Consumers Grow More Cautious in August–Vanguard’s Economic Week in Review

Posted on September 16, 2011. Filed under: -- Economic Week In Review | Tags: , |


 

It’s been a while since I posted these, so I thought I’d share Vanguard’s Economic Week in Review for this week. Enjoy!

Consumers grew more cautious in August amid wild stock market swings, zero
job growth, and heightened concerns the economy had weakened. While business
inventories and industrial production climbed, retail sales were flat as
consumer prices rose higher than expected. For the week ended September 16, the
S&P 500 Index rose 5.4% to 1,216 (for a year-to-date total return—including
price change plus dividends—of about –1.9%). The yield on the 10-year U.S.
Treasury note rose 15 basis points to 2.08% (for a year-to-date decrease of 122
basis points).

Consumer prices jump sharply

The Consumer Price Index (CPI) rose 0.4% in August, much more than expected,
led by increases in gasoline and food prices. Less food and energy, core
inflation surpassed its year-ago rate by nearly 2.0%—the upper boundary of the
Federal Reserve’s target inflation rate—as vehicle and apparel prices continued
to rise.

“There aren’t many elements to support these upper-range core CPI readings
going forward,” Vanguard senior economist Roger Aliaga-Díaz said. “There’s no
evidence of monetary roots to this inflation reading, as banks continue to build
up cash reserves and lending remains stagnant. Thus, the Fed may not feel
constrained to act based on this inflation measure.”

Meanwhile, prices for finished goods in August were unchanged. Analysts had
been predicting a significant decline. Prices for finished energy goods dropped
1.0%, the third consecutive monthly decline. Excluding food and energy, core
prices for finished goods rose 0.1%. Producer price inflation for service
industries also gained slightly.

“There’s no evidence of production cost pressures, either,” Mr. Aliaga-Díaz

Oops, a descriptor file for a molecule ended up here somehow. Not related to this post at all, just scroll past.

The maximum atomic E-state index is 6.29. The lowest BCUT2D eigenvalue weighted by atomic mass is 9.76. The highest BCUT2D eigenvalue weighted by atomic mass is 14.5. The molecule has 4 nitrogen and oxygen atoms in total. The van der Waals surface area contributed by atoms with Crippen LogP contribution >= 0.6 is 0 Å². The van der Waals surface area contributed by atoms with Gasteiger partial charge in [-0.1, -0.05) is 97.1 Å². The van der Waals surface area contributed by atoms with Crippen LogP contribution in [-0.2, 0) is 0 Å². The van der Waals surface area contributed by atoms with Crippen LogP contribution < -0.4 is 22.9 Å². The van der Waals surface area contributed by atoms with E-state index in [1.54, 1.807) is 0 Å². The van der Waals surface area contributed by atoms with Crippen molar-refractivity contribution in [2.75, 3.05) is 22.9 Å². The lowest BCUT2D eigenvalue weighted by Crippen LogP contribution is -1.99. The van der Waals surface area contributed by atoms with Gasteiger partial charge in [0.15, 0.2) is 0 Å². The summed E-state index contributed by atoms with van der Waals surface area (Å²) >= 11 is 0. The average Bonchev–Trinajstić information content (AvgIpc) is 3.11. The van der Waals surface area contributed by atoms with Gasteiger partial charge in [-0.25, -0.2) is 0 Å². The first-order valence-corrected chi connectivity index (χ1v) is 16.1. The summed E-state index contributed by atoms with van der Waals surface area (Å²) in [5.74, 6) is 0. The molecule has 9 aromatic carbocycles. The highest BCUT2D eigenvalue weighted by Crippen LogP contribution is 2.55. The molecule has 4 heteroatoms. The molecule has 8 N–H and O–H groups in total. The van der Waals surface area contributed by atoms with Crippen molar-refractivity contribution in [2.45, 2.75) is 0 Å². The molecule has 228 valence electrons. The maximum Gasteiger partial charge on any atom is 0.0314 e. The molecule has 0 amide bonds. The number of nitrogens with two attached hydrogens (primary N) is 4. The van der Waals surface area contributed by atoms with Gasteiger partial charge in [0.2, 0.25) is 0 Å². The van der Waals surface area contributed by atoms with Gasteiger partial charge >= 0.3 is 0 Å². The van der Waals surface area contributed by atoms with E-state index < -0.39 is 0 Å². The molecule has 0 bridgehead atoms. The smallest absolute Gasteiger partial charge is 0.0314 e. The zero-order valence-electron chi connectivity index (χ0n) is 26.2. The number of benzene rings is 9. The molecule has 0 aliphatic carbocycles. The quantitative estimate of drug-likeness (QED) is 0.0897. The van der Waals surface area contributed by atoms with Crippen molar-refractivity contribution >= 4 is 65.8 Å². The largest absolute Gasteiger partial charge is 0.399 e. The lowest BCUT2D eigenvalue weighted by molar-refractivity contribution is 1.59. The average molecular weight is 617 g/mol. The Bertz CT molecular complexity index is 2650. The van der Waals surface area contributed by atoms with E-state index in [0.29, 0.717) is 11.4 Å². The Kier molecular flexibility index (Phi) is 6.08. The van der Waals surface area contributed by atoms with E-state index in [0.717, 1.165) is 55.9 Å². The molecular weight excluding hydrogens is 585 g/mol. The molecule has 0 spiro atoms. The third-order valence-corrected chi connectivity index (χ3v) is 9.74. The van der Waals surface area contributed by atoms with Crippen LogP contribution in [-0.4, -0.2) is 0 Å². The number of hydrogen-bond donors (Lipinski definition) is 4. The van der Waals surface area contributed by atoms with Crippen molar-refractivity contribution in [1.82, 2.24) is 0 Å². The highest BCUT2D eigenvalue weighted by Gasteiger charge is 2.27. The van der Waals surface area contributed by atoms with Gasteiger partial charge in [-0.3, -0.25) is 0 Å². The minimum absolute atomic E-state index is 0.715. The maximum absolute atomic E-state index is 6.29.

continued, “as producer price inflation and import price inflation remain
moderate. With slower global economic growth ahead, we may well see core
inflation gradually receding.”

Inventories and production continue their upward climb

Business inventories grew for the 19th straight month in July, although the
gain was less than expected. Now that the Japan supply-chain disruptions have
faded, analysts had been anticipating a significant rise in auto inventories
rather than the 0.4% increase reported.

Industrial production rose 0.2% in August—its fourth consecutive monthly
gain. Combined with a solid 0.9% July increase, average industrial production
for both months was 4.6% (annualized) above the second-quarter average. Mining
output rose a sharp 1.2%, its sixth consecutive monthly increase and the
sector’s highest output since 1998. Manufacturing also continued to rise, led by
continued growth in automobile production. Overall industrial production
strength was offset by weakness in the utility sector, which fell 3% in August,
reversing its 2.8% July increase.

Retail sales fall flat in August

Consumers apparently hunkered down during August as retail sales were
unchanged. Miscellaneous and clothing retail sales dropped most, declining 2.2%
and 0.7%, respectively. Gasoline sales rose, although by much less than they had
in July. Meanwhile, sporting goods stores saw the biggest advance—a 2.4%
increase.

The economic week ahead

House building and sales reports are set for release next week: new
residential construction on Tuesday and existing-home sales on Wednesday. The
Federal Open Market Committee’s monetary policy report will also appear
Wednesday, and leading economic indicators are scheduled for Thursday.

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